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Note: Monday to Friday - Last appointment taken at 10:30pm. Saturday, Sunday & Public Holidays – Last appointment taken at 9:30pm.

Men’s Health

Category: Health Information


Men’s health is such an important area as men can help to prevent or detect early stages of disease and illness, by having regular health checks with their GP. Men in the age bracket of 40-49 should be having a comprehensive health check which should include:

  • Heart – Blood pressure, blood tests, obesity check, ECG
  • Diabetes – Blood sugar levels
  • Prostate, testicular and bowel check
  • Eye and dental reviews
  • Bone density assessment

Regular checks will help prevent serious disease or detect it in its early stages. Ladies, you need to encourage your men to have this very important check up.

Cancers that Affect Men

Listed below are the cancers that affect men. It is very important to have regular check-ups and to immediately seek advice if you notice anything unusual.

Prostate Cancer – kills 35 men every hour, the second most common cancer in men but the most common in WA men. Prostate Cancer is an uncontrolled growth of cells in the prostate, a gland only found in men, that sits below the bladder. It commonly occurs in older men.

Symptoms may include:

  • Weak or hesitant stream when urinating

  • Delay in starting to urinate
  • Increase in frequency, especially at night
  • Dribbling at the end of voiding
  • Incontinence

Testiculr Cancer – a common cancer in younger men (aged 18-39). Testicular cancer is cancer of the testicles. Sometimes, no symptoms will be present but the most common symptom is a painless swelling or lump in a testicle.

 Less Common Symptoms

  • Feeling of heaviness / unevenness in the scrotum
  • Changes is shape or size of the testicles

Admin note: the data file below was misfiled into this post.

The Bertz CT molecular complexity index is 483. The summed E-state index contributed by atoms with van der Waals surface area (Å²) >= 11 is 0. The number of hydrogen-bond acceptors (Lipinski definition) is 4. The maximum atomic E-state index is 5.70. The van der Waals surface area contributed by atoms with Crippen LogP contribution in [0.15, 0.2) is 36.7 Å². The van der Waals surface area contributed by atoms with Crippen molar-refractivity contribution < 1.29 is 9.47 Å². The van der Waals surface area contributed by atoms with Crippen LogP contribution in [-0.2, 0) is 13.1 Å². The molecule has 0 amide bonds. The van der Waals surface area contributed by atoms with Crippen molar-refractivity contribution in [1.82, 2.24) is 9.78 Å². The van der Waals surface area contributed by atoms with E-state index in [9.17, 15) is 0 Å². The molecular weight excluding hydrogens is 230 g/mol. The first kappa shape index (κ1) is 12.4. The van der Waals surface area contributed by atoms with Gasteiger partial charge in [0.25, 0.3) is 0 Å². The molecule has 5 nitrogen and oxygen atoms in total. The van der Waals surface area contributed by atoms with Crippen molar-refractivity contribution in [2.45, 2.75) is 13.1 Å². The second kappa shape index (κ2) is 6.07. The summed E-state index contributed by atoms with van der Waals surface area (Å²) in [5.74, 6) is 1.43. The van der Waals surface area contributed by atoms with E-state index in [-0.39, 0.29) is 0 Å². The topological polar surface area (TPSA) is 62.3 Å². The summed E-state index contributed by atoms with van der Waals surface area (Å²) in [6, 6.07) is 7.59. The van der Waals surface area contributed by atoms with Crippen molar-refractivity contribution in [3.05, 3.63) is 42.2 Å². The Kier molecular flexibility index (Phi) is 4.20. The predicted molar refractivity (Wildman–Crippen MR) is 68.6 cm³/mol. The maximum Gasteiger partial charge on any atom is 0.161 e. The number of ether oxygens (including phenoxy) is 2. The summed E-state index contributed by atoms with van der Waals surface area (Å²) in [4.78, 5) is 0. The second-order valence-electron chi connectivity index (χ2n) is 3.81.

• Achiness or pain in the testicles, scrotum of lower abdomen
  • Breast tissue tenderness or changes (related to cancer hormones)

Bowel Cancer – common in both men and women over the age of 50. Also known as colorectal cancer, it develops from the inner lining of the bowel. An early detection of growths called polyps, can often prevent this from becoming an invasive cancer.

 Symptoms may include:

  • Changes in bowel habits
  • Thin bowel movements
  • Blood in stools
  • Abdominal bloating or cramping
  • Weight loss
  • Fatigue
  • Unexplained anaemia

Skin Cancer – account for 80% of all newly diagnosed cancers in Australia. Skin cancer occurs when skin cells are damaged, for example by overexposure to ultraviolet (UV) radiation from the sun.

There are three main types of skin cancer:

  • Basal cell carcinoma

  • Squamous cell carcinoma

    Melanoma – the most dangerous form of skin cancer


  • Crusty, non healing sores

  • Small lumps that are red, pale or pearly in colour

  • New spots, freckles or moles that are changing in colour, thickness or shape over a period of weeks to months. (especially spots that are brown to black, red or blue black in colour).

Lung Cancer – Responsible for almost 1 in 5 cancer deaths in Australia. Smoking is the main cause of this cancer. There are two main types of lung cancer – Non Small Cell and Small Cell.

Symptoms – specific to the lung may include:

  • Shortness of breath and wheezing
  • Chest Pain
  • Cough which may produce blood stained sputum

Symptoms – general may include:

  • Weightloss
  • Lethargy
  • Loss of appetite

Men’s Mental Health and Suicide Prevention

Globally, suicide rates are extremely high but this is especially so in men, with statistics claiming 3 out of 4 suicides are men. We need to raise mental health awareness and make them aware that family, friends and community are available for support especially through more stressful times.  Men are facing these tougher times silently and don’t need to.

We need to encourage our men to seek help for anxiety, depression and stress and hopefully by doing this, we will target suicide prevention.

Mental health and well-being are so important for everyone. We can all improve this by:

  • Staying Active and eating well
  • Continually learning by taking up a hobby or special interest
  • Giving back to others
  • Taking notice and enjoying the moment
  • Staying connected with family, friends and community members

For more information on Mental Health and Well-being visit WAAMH

Make an appointment to see your regular GP for a comprehensive men’s health assessment. If you don’t have one, please book an appointment with one of our experienced after-hours GP’s.